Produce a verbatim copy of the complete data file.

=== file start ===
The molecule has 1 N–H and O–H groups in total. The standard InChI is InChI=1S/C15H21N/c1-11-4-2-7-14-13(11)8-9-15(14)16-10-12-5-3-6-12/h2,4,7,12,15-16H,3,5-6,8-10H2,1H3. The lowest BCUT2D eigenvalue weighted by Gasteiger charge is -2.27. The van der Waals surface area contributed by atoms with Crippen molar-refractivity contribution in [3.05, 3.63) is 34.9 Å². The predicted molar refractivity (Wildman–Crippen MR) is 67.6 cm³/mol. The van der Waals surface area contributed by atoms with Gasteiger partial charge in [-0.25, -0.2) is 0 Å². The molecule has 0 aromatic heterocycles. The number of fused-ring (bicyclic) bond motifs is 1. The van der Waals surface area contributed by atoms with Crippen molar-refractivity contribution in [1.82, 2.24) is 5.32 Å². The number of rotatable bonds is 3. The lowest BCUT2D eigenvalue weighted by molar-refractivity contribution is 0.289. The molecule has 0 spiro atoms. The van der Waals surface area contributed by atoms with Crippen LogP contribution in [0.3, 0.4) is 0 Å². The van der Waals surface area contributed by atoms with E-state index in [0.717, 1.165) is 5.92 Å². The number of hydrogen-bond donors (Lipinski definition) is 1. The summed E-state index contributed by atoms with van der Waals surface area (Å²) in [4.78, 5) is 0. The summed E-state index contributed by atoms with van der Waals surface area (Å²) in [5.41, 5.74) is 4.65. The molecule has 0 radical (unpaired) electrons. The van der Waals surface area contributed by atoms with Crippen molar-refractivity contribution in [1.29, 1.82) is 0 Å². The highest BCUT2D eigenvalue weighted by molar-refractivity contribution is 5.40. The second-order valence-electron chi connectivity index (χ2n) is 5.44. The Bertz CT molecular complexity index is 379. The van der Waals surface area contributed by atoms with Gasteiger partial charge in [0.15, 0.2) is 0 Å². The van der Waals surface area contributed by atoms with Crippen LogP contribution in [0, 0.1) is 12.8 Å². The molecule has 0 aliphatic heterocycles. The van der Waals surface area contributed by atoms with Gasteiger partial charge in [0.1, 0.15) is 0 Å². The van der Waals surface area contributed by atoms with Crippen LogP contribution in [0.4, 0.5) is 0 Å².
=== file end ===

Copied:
The molecule has 1 N–H and O–H groups in total. The standard InChI is InChI=1S/C15H21N/c1-11-4-2-7-14-13(11)8-9-15(14)16-10-12-5-3-6-12/h2,4,7,12,15-16H,3,5-6,8-10H2,1H3. The lowest BCUT2D eigenvalue weighted by Gasteiger charge is -2.27. The van der Waals surface area contributed by atoms with Crippen molar-refractivity contribution in [3.05, 3.63) is 34.9 Å². The predicted molar refractivity (Wildman–Crippen MR) is 67.6 cm³/mol. The van der Waals surface area contributed by atoms with Gasteiger partial charge in [-0.25, -0.2) is 0 Å². The molecule has 0 aromatic heterocycles. The number of fused-ring (bicyclic) bond motifs is 1. The van der Waals surface area contributed by atoms with Crippen molar-refractivity contribution in [1.82, 2.24) is 5.32 Å². The number of rotatable bonds is 3. The lowest BCUT2D eigenvalue weighted by molar-refractivity contribution is 0.289. The molecule has 0 spiro atoms. The van der Waals surface area contributed by atoms with Crippen LogP contribution in [0.3, 0.4) is 0 Å². The van der Waals surface area contributed by atoms with E-state index in [0.717, 1.165) is 5.92 Å². The number of hydrogen-bond donors (Lipinski definition) is 1. The summed E-state index contributed by atoms with van der Waals surface area (Å²) in [4.78, 5) is 0. The summed E-state index contributed by atoms with van der Waals surface area (Å²) in [5.41, 5.74) is 4.65. The molecule has 0 radical (unpaired) electrons. The van der Waals surface area contributed by atoms with Crippen molar-refractivity contribution in [1.29, 1.82) is 0 Å². The highest BCUT2D eigenvalue weighted by molar-refractivity contribution is 5.40. The second-order valence-electron chi connectivity index (χ2n) is 5.44. The Bertz CT molecular complexity index is 379. The van der Waals surface area contributed by atoms with Gasteiger partial charge in [0.15, 0.2) is 0 Å². The van der Waals surface area contributed by atoms with Crippen LogP contribution in [0, 0.1) is 12.8 Å². The molecule has 0 aliphatic heterocycles. The van der Waals surface area contributed by atoms with Gasteiger partial charge in [0.1, 0.15) is 0 Å². The van der Waals surface area contributed by atoms with Crippen LogP contribution in [0.4, 0.5) is 0 Å².